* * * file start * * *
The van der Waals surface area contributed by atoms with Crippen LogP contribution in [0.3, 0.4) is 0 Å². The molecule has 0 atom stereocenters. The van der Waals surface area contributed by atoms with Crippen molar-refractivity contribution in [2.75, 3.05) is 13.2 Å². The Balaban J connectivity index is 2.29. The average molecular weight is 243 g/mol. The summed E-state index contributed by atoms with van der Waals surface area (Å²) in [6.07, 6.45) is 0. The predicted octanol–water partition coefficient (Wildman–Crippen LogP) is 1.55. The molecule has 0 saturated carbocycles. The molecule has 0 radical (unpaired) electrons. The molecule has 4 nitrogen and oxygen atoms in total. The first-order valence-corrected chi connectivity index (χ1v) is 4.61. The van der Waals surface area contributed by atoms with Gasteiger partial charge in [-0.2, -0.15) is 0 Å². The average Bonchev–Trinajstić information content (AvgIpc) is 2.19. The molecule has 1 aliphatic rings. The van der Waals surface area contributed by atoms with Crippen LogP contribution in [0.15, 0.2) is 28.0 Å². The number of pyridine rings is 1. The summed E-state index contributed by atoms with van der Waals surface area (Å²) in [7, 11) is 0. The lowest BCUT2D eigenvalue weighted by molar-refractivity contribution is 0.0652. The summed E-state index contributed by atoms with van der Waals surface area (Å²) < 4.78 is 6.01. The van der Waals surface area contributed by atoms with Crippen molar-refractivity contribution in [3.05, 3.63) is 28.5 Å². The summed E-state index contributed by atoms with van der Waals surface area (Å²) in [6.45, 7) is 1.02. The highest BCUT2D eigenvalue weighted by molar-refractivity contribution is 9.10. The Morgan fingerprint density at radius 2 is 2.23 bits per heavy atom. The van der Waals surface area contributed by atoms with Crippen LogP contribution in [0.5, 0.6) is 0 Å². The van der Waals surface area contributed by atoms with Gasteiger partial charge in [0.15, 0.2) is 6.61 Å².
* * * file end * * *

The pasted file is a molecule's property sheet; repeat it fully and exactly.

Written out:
The van der Waals surface area contributed by atoms with Crippen LogP contribution in [0.3, 0.4) is 0 Å². The molecule has 0 atom stereocenters. The van der Waals surface area contributed by atoms with Crippen molar-refractivity contribution in [2.75, 3.05) is 13.2 Å². The Balaban J connectivity index is 2.29. The average molecular weight is 243 g/mol. The summed E-state index contributed by atoms with van der Waals surface area (Å²) in [6.07, 6.45) is 0. The predicted octanol–water partition coefficient (Wildman–Crippen LogP) is 1.55. The molecule has 0 saturated carbocycles. The molecule has 0 radical (unpaired) electrons. The molecule has 4 nitrogen and oxygen atoms in total. The first-order valence-corrected chi connectivity index (χ1v) is 4.61. The van der Waals surface area contributed by atoms with Gasteiger partial charge in [-0.2, -0.15) is 0 Å². The average Bonchev–Trinajstić information content (AvgIpc) is 2.19. The molecule has 1 aliphatic rings. The van der Waals surface area contributed by atoms with Crippen LogP contribution in [0.15, 0.2) is 28.0 Å². The number of pyridine rings is 1. The summed E-state index contributed by atoms with van der Waals surface area (Å²) in [7, 11) is 0. The lowest BCUT2D eigenvalue weighted by molar-refractivity contribution is 0.0652. The summed E-state index contributed by atoms with van der Waals surface area (Å²) < 4.78 is 6.01. The van der Waals surface area contributed by atoms with Crippen molar-refractivity contribution in [3.05, 3.63) is 28.5 Å². The summed E-state index contributed by atoms with van der Waals surface area (Å²) in [6.45, 7) is 1.02. The highest BCUT2D eigenvalue weighted by molar-refractivity contribution is 9.10. The Morgan fingerprint density at radius 2 is 2.23 bits per heavy atom. The van der Waals surface area contributed by atoms with Crippen LogP contribution in [0.5, 0.6) is 0 Å². The van der Waals surface area contributed by atoms with Gasteiger partial charge in [0.15, 0.2) is 6.61 Å².